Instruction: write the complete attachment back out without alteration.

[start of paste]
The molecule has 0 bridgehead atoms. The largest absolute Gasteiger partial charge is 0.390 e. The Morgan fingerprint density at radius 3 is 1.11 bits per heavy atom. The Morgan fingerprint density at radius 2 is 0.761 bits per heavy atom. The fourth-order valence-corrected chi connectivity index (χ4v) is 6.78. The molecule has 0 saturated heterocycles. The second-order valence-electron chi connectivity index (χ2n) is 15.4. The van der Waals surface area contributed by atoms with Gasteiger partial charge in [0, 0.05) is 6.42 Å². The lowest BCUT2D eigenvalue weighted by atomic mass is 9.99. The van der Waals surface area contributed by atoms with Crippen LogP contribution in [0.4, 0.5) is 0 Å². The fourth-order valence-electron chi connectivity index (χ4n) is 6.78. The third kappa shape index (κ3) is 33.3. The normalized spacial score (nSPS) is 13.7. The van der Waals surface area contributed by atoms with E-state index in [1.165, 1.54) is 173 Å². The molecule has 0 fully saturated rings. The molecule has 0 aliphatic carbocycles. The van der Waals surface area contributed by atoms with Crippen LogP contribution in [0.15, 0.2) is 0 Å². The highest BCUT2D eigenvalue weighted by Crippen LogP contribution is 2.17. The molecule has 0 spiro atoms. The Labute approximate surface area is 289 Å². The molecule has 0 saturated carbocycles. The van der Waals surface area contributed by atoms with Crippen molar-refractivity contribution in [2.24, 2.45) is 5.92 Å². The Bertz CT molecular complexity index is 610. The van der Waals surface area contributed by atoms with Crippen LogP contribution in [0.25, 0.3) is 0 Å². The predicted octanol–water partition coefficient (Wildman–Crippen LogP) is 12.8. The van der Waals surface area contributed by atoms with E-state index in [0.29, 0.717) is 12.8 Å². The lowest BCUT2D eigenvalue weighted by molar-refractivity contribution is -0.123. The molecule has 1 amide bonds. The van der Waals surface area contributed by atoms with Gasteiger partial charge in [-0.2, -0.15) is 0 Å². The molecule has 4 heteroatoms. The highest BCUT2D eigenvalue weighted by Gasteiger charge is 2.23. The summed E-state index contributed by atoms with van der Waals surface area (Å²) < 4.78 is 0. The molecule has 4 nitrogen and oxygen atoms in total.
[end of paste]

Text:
The molecule has 0 bridgehead atoms. The largest absolute Gasteiger partial charge is 0.390 e. The Morgan fingerprint density at radius 3 is 1.11 bits per heavy atom. The Morgan fingerprint density at radius 2 is 0.761 bits per heavy atom. The fourth-order valence-corrected chi connectivity index (χ4v) is 6.78. The molecule has 0 saturated heterocycles. The second-order valence-electron chi connectivity index (χ2n) is 15.4. The van der Waals surface area contributed by atoms with Gasteiger partial charge in [0, 0.05) is 6.42 Å². The lowest BCUT2D eigenvalue weighted by atomic mass is 9.99. The van der Waals surface area contributed by atoms with Crippen LogP contribution in [0.4, 0.5) is 0 Å². The fourth-order valence-electron chi connectivity index (χ4n) is 6.78. The third kappa shape index (κ3) is 33.3. The normalized spacial score (nSPS) is 13.7. The van der Waals surface area contributed by atoms with E-state index in [1.165, 1.54) is 173 Å². The molecule has 0 fully saturated rings. The molecule has 0 aliphatic carbocycles. The van der Waals surface area contributed by atoms with Crippen LogP contribution in [0.15, 0.2) is 0 Å². The highest BCUT2D eigenvalue weighted by Crippen LogP contribution is 2.17. The molecule has 0 spiro atoms. The Labute approximate surface area is 289 Å². The molecule has 0 saturated carbocycles. The van der Waals surface area contributed by atoms with Crippen molar-refractivity contribution in [2.24, 2.45) is 5.92 Å². The Bertz CT molecular complexity index is 610. The van der Waals surface area contributed by atoms with Crippen LogP contribution in [0.25, 0.3) is 0 Å². The predicted octanol–water partition coefficient (Wildman–Crippen LogP) is 12.8. The van der Waals surface area contributed by atoms with E-state index in [0.29, 0.717) is 12.8 Å². The lowest BCUT2D eigenvalue weighted by molar-refractivity contribution is -0.123. The molecule has 1 amide bonds. The van der Waals surface area contributed by atoms with Gasteiger partial charge in [-0.2, -0.15) is 0 Å². The molecule has 4 heteroatoms. The highest BCUT2D eigenvalue weighted by Gasteiger charge is 2.23. The summed E-state index contributed by atoms with van der Waals surface area (Å²) < 4.78 is 0. The molecule has 4 nitrogen and oxygen atoms in total.